Popperley kernels were special in so much as they grew on trees and bloomed into little white popcorns when fully ripened. If harvested early before they popped they could be stored for a while but exposure to sunlight would bring about a sudden change.

    Winnie could see enough by the light that filtered into the well. It was not entirely dry; there was a tiny rivulet of clean spring water running through a small channel on the bottom. By midday the sun was beating straight down the shaft and as she sought to keep in the shade an idea struck her.

    By using her mirror and focusing the light on the Popperley kernels she could get them to ripen, so she seasoned them with the contents of the sachets she had and came up with a wonderful way to ward off hunger.

    By day two Winnie was still in good spirits having survived the night. At precisely midday when the sun was beating down the well Winifred repeated her ritual, this time an odd scene was noted by a passing farm-hand. He heard popping sounds and saw small white things sail into the air and down again.

    An inquisitive soul he cautiously went up to investigate and, to his surprise, he found a stout lady wearing her handbag as a hat and munching handfuls of popcorns she had managed to catch with her shawl.

    With some help a relieved Winifred finally found herself walking back to Ten Acre with a new travel story and a great flavour to celebrate it with.

    Renowned rambler Winifred Popperley finds herself in a spot of bother on one of her walking trips in Tuscany.

    Aunty Winifred’s Sweet and Salty

  • 302

    The discovery of the Americas drew many from all walks of life including a young Cornelius Popperley. He had secured passage to the new world utilising his skills as an apothecary. Once there he put his talent to good use as he went from settlement to settlement in search of adventure; he did this until he ran out of settlements and was faced with a very wild west.

    Cornelius was left with only a cow called Ivy as a companion; she was not great at conversation, her milk was of poor quality but she pulled Cornelius’ worldly possessions behind her in a cart without complaint. She had been gifted to Cornelius for saving the life of a little girl. Humble as she may have seemed she was a very generous gift from those who had little to give but were so insistent that Cornelius had to graciously accept.

    When passing herds of Bison on the open prairie Cornelius wondered at the breathtaking beauty of the wilderness around him. He found that the sour cream Ivy’s milk produced and the wild chives that grew all over the prairies were a wonderful tasty indulgence, but it seemed to lack something… his gourmet aspirations were set aside one day when he found a lone Popowa Indian.

    This particular young man was ravaged by a pox and was in a frightful state.

    With great care Cornelius tended his new patient to the best of his abilities; with cleverness and humanity a life was saved and a friendship forged. The Indian’s name was Popum and he was the Chief’s son.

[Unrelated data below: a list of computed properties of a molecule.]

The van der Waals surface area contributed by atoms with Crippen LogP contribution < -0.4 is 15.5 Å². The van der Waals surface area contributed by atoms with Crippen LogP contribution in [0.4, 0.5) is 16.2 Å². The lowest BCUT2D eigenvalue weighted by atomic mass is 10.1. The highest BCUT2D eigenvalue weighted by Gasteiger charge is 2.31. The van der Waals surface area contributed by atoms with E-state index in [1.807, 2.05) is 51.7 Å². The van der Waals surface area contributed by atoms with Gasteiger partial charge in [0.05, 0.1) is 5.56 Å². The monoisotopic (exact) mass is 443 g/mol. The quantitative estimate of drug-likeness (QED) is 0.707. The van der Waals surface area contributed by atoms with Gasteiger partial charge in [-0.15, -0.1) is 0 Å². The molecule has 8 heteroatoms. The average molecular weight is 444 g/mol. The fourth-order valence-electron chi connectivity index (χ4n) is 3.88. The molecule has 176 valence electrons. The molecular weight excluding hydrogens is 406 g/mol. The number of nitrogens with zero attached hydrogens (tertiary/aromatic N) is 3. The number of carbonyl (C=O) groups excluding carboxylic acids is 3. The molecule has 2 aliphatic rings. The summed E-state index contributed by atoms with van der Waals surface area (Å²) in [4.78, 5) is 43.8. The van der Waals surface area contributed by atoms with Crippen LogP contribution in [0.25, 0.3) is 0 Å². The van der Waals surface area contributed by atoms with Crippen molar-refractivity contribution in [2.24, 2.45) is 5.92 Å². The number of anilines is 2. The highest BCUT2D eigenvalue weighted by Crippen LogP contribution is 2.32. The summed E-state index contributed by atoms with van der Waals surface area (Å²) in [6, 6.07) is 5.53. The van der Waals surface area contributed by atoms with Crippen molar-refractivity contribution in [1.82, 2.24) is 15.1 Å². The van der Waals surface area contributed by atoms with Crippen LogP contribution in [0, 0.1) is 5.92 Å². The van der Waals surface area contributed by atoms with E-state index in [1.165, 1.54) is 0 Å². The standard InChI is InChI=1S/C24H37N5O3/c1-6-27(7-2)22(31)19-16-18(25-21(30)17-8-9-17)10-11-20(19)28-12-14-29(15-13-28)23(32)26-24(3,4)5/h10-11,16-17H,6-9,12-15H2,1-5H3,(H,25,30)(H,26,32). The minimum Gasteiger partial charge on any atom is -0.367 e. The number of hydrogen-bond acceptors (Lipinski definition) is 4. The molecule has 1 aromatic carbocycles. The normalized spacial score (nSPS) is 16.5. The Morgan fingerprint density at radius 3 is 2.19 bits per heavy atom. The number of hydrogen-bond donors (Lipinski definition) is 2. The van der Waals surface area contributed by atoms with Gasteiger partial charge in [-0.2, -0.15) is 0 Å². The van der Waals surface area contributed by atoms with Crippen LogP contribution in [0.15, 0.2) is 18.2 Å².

His mission had been to find a cure for his people who were suffering from the same dreadful affliction that he had and it looked like the cure had found him.

    Cornelius and Popum returned to the Popowa settlement and his ministrations were effective.

    The unlikely hero, in a tricorn hat riding a cart pulled by a cow, had saved their lives. In gratitude they rewarded him with their highest honour, being adopted as Chief’s son, and made him privy to their closest secret, the location of the hidden Popowa valley.

    It was there that the unique Popowa popping trees bloomed and fruited perfect popcorns, which by wonderful happenstance went beautifully with his sour cream and chives.

    He spent many a year among the Popowa even taking a beautiful wife called Theodorahontas (Theodora for short) and eventually returned with her to his ancestral home of Ten Acre, bringing with him the secret of the unique Popowa popcorn trees and founded the now famous Popperley popcorn orchard.

    A young Cornelius Popperley's adventures to the newly discovered Americas lead him to love and discovering the closely guarded secret of the Popowa tribe.

    Cornelius Popperley’s Sour Cream and Chive

  • 300

    Of all the Popperleys none was more courageous than Captain Theodore Popperley; his quest for the illusive “Sublime Lime” was legendary. Captain Theodore was an avid botanist and explorer who when he heard tell stories of an island where trees unlike any other grew and fruited citrus that could cure scurvy by just looking at them. He was hooked! The very idea of such a thing existing sent shivers down his spine.

    He set sail aboard The Steadfast into seldom travelled waters with just a small crew. For months they searched following hints described in sailors’ fables. It was in a far off sea amidst floating seaweed they spied a landmass.

    Theodore checked his charts, but none marked an island; the ship was abuzz. Steering a course toward the steaming jungle of green, he was astounded: the plants resembling kelp and very unusual covered a large flat expanse of land punctuated by peculiar mushroom-like rock formations. He named this island Theodora in honour of his grandmother.

    Excitement rose aboard The Steadfast when they spotted trees on the rock formations that fitted descriptions in the mariners’ yarns they’d followed, could it really be… They spirited over to their prize, majestic affairs, with trunks thick as carts. Captain Theodore took his machete and quickly harvested limes, while others loaded the steadily descending citrus into barrels.